Reviewed by Elizabeth Batt
Thomas Thorpe's, "The Patriote Proposition" is a delightful and historically rich novel centered on 1833 Canada. This work of fiction cleverly combines history, adventure and political intrigue while creating a fast-paced tale thick with plots and counterplots.
Elizabeth Darmon and her family travel to Canada from England, to visit sister Victoria and her husband Richard Hudson. What should have been a happy and pleasurable family reunion and vacation instead turns out to be the ultimate nightmare. When her family leaves for an outing and only an empty carriage returns, Elizabeth is suddenly stranded in a strange country trying to find answers for her family's disappearance.
This book centers on the fight for Canadian independence from the British and the radicals that seek this freedom. Obvious then, is the immediate disadvantage that Elizabeth finds herself facing. Practically single-handed, Elizabeth has to determine what became of her family while facing adversity at every angle - culturally, politically and geographically.
Thorpe's book flows along beautifully and constantly leaves us pondering just who can and cannot be trusted. You can try and connect the dots as you weave your way through the plots and counterplots, but still the author achieves an element of surprise, not easily accomplished in the author's world.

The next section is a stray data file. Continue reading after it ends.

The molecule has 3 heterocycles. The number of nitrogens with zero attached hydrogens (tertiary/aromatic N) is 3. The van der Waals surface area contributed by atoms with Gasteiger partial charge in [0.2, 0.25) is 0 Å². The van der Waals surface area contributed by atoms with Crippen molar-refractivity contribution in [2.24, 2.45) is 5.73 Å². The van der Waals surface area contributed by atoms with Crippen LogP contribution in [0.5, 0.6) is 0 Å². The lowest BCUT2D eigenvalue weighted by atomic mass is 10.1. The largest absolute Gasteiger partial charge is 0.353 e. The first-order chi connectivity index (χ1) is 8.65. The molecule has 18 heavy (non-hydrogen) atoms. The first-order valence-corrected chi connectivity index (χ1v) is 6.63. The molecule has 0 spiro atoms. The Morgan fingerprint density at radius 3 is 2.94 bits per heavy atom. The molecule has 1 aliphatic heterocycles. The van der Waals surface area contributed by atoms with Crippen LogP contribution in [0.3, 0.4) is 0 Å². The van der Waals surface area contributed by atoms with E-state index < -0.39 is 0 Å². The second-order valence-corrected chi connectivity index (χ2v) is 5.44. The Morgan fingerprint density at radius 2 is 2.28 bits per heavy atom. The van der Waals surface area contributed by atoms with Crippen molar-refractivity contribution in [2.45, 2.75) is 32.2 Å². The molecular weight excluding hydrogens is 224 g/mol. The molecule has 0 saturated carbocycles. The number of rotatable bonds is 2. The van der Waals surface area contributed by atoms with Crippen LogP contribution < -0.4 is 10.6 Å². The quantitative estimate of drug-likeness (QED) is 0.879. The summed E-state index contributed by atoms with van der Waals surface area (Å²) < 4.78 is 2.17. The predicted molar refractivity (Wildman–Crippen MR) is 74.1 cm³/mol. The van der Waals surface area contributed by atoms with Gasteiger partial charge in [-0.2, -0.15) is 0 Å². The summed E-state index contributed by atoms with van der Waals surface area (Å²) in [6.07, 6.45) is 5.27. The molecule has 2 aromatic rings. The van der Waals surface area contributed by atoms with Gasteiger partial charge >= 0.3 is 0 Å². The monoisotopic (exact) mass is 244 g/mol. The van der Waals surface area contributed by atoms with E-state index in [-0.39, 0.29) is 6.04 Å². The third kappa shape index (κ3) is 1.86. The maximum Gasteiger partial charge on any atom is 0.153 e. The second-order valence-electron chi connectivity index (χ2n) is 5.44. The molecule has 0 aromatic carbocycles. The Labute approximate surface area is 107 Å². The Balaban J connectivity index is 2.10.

Aside from the adventure and the non-stop action, the historical aspect of the book is wonderful. Not only does it illustrate an area of Canadian history seldom revealed, it nurtures your knowledge so cleverly that you don't realize that you're gaining a history lesson.
Lovers of history and for those seeking a delightful conspiratorial adventure should appreciate this book. Venture into an era that is often overlooked in the history market - you'll be pleased you did.
Book and Reviewer Information:
The Patriote Proposition
by Thomas Thorpe
Port Town Publishing
Review by Elizabeth Batt
Founding History & Politics Dean - Suite University